As actors, we have a lot to do and a lot to remember during an audition—mainly to give a real and credible performance of our character that wins us a callback, and perhaps the job.

But just as there are different types of roles, there are different types of auditions. Reading for theatre, for instance, usually involves auditioning in the theatre for the casting director, director, producers, etc. Because it’s theatre, you would reasonably be expected to know to play to the house, meaning your vocalizations and gestures would be a little bigger, so the last row of the audience could see your work.

But commercial auditions are virtually always on camera, as are some TV auditions nowadays. As actors, we need to be aware of how that should affect our performances. Surprisingly, I find that most commercial actors do not take that into account, and their audition suffers.

When auditioning for the camera, think of it as the audience. As in theatre auditions, you play to that audience. Because the camera and microphone are closer, you won’t need to project or gesture grandly to be seen or heard. A zoom lens can move the audience within inches of your face, so your acting can be more natural and subtle.

In a theatre performance, the audience sees you in 3D—our eyes perceive height, width and depth. But the video camera only records a 2D image. Add the fact that most commercial audition facilities have very flat, unsophisticated lighting and you can see why camera awareness is important.

So how to compensate for these problems? There are a number of simple tricks that will maximize your audition potential. First, take the room into account. Where is the camera? The microphone? Where does the lighting end? The mark on the floor will usually tell you not only where to stand, but how to orient yourself to the camera.

Now that you know where it is, play to the camera. This means that while in life, you might look directly at the person you are talking to, on camera that isn’t necessarily so. Because if you do and the other actor is on the same plane as you, we see you in profile only. So I direct actors to “cheat out,” meaning play their lines and reactions where the camera can see them 3⁄4 faced. When you look at the other actor, your upstage eye should focus on their downstage eye, which opens you out. And always remember, you don’t have to be looking at someone to hear them or be heard by them.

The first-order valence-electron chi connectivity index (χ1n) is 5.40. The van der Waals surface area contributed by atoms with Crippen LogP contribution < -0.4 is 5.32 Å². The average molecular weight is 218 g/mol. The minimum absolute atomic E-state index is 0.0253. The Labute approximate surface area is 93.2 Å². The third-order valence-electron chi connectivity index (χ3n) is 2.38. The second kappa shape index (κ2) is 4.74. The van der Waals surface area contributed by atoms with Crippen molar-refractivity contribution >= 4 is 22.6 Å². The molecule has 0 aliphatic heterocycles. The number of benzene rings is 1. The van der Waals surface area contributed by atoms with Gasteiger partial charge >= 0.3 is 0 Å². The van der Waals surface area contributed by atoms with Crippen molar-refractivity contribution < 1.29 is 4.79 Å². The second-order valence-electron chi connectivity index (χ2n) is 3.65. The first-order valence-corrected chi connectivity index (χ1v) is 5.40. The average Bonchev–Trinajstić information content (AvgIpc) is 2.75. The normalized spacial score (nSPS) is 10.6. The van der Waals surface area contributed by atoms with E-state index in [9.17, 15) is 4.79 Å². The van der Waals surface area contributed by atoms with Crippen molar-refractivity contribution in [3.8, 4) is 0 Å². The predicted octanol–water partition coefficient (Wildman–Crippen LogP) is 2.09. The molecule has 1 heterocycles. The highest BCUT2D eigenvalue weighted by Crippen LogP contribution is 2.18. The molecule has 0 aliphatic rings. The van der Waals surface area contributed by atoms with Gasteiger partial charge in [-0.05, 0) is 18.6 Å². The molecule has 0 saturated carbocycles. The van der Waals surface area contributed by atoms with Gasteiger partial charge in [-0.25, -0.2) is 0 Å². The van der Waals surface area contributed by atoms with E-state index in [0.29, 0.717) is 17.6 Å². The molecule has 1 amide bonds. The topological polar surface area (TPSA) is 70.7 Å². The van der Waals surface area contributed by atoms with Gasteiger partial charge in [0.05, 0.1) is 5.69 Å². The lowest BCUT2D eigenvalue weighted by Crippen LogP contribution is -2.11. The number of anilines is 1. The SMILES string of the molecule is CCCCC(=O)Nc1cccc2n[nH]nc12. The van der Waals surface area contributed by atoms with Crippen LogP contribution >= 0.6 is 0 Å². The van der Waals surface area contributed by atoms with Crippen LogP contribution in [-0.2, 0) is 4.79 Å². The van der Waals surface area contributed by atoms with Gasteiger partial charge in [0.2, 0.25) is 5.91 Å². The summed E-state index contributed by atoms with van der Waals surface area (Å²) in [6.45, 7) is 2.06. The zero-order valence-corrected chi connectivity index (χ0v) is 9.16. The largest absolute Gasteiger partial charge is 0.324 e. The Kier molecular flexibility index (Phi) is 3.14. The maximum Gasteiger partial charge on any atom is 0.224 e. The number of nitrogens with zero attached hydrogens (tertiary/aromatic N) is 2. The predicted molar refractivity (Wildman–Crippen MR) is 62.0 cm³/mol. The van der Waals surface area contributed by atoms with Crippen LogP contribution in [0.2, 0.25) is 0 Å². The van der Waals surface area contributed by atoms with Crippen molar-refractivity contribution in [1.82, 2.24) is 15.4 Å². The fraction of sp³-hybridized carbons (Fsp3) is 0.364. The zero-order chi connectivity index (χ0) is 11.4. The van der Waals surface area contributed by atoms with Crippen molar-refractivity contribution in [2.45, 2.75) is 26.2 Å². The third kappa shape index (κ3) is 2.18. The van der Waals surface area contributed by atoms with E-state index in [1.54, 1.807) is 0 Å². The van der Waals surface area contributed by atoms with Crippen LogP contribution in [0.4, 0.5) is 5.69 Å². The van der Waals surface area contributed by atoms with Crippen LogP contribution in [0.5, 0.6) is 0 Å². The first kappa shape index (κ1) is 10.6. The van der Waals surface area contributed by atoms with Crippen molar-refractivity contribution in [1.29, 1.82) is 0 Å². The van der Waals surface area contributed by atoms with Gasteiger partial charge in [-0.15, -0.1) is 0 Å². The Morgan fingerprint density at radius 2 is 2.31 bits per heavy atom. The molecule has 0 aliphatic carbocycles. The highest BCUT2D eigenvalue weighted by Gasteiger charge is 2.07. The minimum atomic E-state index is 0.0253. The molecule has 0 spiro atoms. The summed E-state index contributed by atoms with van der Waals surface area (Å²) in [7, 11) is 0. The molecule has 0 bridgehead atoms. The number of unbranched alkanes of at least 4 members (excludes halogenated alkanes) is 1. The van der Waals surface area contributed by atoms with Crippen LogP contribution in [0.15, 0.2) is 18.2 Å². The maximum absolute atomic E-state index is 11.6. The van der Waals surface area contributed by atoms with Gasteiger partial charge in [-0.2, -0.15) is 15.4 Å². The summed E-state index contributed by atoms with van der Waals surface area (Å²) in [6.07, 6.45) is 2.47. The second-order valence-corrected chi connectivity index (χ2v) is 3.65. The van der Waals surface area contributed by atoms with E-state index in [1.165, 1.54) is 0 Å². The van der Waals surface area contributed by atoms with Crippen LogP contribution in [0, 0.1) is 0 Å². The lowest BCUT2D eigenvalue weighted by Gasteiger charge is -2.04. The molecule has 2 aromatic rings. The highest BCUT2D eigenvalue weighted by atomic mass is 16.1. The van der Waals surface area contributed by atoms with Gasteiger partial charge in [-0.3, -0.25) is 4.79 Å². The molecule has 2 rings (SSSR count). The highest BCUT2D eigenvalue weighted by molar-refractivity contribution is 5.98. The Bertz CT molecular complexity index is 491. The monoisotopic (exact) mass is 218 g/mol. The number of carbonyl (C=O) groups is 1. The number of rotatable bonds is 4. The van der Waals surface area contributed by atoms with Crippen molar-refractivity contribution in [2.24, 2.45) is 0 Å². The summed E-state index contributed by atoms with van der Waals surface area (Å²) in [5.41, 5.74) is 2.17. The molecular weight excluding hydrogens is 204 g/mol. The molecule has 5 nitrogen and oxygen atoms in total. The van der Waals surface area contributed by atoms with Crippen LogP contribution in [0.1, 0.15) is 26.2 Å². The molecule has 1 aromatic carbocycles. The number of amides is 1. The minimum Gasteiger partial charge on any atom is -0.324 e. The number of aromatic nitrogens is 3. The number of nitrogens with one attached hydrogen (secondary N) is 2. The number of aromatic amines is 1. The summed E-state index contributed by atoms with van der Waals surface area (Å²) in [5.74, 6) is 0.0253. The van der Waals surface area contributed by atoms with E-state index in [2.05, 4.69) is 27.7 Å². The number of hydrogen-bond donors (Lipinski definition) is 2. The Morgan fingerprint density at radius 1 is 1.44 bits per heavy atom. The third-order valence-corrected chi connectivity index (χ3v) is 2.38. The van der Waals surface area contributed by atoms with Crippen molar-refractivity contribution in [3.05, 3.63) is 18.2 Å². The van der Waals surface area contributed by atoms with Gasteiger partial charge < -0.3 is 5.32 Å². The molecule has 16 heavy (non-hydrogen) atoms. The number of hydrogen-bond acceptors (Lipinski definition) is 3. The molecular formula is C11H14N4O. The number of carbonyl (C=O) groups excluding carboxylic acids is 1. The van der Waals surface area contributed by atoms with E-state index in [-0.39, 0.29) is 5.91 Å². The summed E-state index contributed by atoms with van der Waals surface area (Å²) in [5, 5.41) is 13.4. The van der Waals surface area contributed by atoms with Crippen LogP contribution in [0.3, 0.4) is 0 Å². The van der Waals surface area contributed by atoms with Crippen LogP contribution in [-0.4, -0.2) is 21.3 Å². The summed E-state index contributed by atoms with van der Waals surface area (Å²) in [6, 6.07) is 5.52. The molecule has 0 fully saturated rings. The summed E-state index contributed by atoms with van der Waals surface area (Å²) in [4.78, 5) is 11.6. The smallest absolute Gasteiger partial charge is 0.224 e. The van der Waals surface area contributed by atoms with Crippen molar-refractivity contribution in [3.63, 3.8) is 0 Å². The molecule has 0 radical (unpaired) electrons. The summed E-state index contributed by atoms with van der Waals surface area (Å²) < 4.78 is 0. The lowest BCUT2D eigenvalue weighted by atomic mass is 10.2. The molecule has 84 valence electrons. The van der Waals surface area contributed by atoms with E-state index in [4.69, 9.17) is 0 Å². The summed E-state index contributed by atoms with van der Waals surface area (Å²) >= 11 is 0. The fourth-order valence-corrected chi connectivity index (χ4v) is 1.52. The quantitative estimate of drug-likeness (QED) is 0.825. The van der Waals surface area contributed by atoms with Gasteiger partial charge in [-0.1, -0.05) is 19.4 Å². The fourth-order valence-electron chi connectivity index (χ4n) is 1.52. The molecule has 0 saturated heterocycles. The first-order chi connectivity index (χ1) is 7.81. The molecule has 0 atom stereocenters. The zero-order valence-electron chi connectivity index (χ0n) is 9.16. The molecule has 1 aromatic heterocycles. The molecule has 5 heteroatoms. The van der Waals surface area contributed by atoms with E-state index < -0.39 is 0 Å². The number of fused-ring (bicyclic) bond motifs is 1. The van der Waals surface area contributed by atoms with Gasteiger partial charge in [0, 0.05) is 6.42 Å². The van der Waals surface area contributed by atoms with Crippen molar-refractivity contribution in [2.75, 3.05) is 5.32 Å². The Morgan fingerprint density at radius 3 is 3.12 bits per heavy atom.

Another way of doing this is to give yourself a point of focus out near the camera. For instance, if you are talking about a car, put the car in the cue card, or under the camera.

Notice the height of the camera. If it is above your chin, raise your chin just slightly to compensate. If it is below your chin, lower your chin accordingly. That way, we don’t get a shot that features a look up your nose or one that magnifies your forehead. Ladies, if you have a part in your hair on one side, try to use the side that favors the part, not the side with the most hair. If you must use that side, be sure to put your hair behind your ear or tie it back and cheat out.

Ask the director what your frame is and you can better gauge the size of your performance. For instance, if you are being shot in a closeup, actions and expressions can be smaller and the camera will still get them. Whereas looser shots will give you a bit more freedom.

Look at the lighting. Where does it end? Stay within that pool of light. Don’t come too close to the camera and be sure you are not saying your lines off camera. A good rule of thumb is to not begin speaking until your have hit your mark.

You can practice these techniques at home with a video camera of any kind. Even a cell phone camera will work. Set it up, get some commercial copy and become accustomed to playing out to that camera. Then review your work. See what works and what doesn’t. Then put what you learn into practice and see the difference.

Doug Traer has been working in film, television, theatre, and commercials for the past 26 years. His film credits include Robert Miller’s “Brenda Starr,” the critically acclaimed “Speak of the Devil” and the black comedy “Dead Giveaway.” He has had multiple roles on “General Hospital,” appeared in “America’s Most Wanted” and “Saved by the Bell,” among others. He has made a number of national TV commercials for products such as Mercedes-Benz, Sony Playstation, Sprint, Blue Cross Insurance, Baskin Robbins Ice Cream and Hardee’s Restaurants. In addition to his acting gigs, he works as a commercial casting director, session director and teacher at Keep it Real Acting Studios.